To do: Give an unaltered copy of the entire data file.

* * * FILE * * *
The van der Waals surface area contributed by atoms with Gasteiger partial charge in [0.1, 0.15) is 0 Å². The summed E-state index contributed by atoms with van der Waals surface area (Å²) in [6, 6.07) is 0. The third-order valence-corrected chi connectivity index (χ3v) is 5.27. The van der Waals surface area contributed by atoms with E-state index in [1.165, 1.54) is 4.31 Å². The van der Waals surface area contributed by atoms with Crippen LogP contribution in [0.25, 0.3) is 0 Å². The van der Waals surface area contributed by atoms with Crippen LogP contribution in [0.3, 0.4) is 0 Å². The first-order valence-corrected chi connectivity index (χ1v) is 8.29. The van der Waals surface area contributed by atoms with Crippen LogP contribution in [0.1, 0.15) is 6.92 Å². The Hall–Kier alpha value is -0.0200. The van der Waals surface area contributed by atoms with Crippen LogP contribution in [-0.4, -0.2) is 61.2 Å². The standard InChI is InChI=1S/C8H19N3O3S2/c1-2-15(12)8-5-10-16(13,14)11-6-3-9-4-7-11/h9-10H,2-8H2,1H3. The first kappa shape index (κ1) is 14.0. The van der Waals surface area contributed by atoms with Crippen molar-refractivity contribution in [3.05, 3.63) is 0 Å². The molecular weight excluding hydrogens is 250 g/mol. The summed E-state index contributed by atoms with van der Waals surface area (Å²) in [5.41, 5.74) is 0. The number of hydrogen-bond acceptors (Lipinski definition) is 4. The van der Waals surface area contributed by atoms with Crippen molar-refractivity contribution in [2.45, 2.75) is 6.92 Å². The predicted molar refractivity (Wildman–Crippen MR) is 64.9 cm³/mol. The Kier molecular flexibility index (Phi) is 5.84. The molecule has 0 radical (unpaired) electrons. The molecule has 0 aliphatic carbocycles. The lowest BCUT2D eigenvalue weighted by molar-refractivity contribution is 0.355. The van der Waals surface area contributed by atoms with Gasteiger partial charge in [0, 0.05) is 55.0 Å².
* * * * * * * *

The van der Waals surface area contributed by atoms with Gasteiger partial charge in [0.1, 0.15) is 0 Å². The summed E-state index contributed by atoms with van der Waals surface area (Å²) in [6, 6.07) is 0. The third-order valence-corrected chi connectivity index (χ3v) is 5.27. The van der Waals surface area contributed by atoms with E-state index in [1.165, 1.54) is 4.31 Å². The van der Waals surface area contributed by atoms with Crippen LogP contribution in [0.25, 0.3) is 0 Å². The van der Waals surface area contributed by atoms with Crippen LogP contribution in [0.3, 0.4) is 0 Å². The first-order valence-corrected chi connectivity index (χ1v) is 8.29. The van der Waals surface area contributed by atoms with Crippen LogP contribution in [0.1, 0.15) is 6.92 Å². The Hall–Kier alpha value is -0.0200. The van der Waals surface area contributed by atoms with Crippen LogP contribution in [-0.4, -0.2) is 61.2 Å². The standard InChI is InChI=1S/C8H19N3O3S2/c1-2-15(12)8-5-10-16(13,14)11-6-3-9-4-7-11/h9-10H,2-8H2,1H3. The first kappa shape index (κ1) is 14.0. The van der Waals surface area contributed by atoms with Crippen molar-refractivity contribution in [3.05, 3.63) is 0 Å². The molecular weight excluding hydrogens is 250 g/mol. The summed E-state index contributed by atoms with van der Waals surface area (Å²) in [5.41, 5.74) is 0. The number of hydrogen-bond acceptors (Lipinski definition) is 4. The van der Waals surface area contributed by atoms with Crippen molar-refractivity contribution in [2.45, 2.75) is 6.92 Å². The predicted molar refractivity (Wildman–Crippen MR) is 64.9 cm³/mol. The Kier molecular flexibility index (Phi) is 5.84. The molecule has 0 radical (unpaired) electrons. The molecule has 0 aliphatic carbocycles. The lowest BCUT2D eigenvalue weighted by molar-refractivity contribution is 0.355. The van der Waals surface area contributed by atoms with Gasteiger partial charge in [0, 0.05) is 55.0 Å².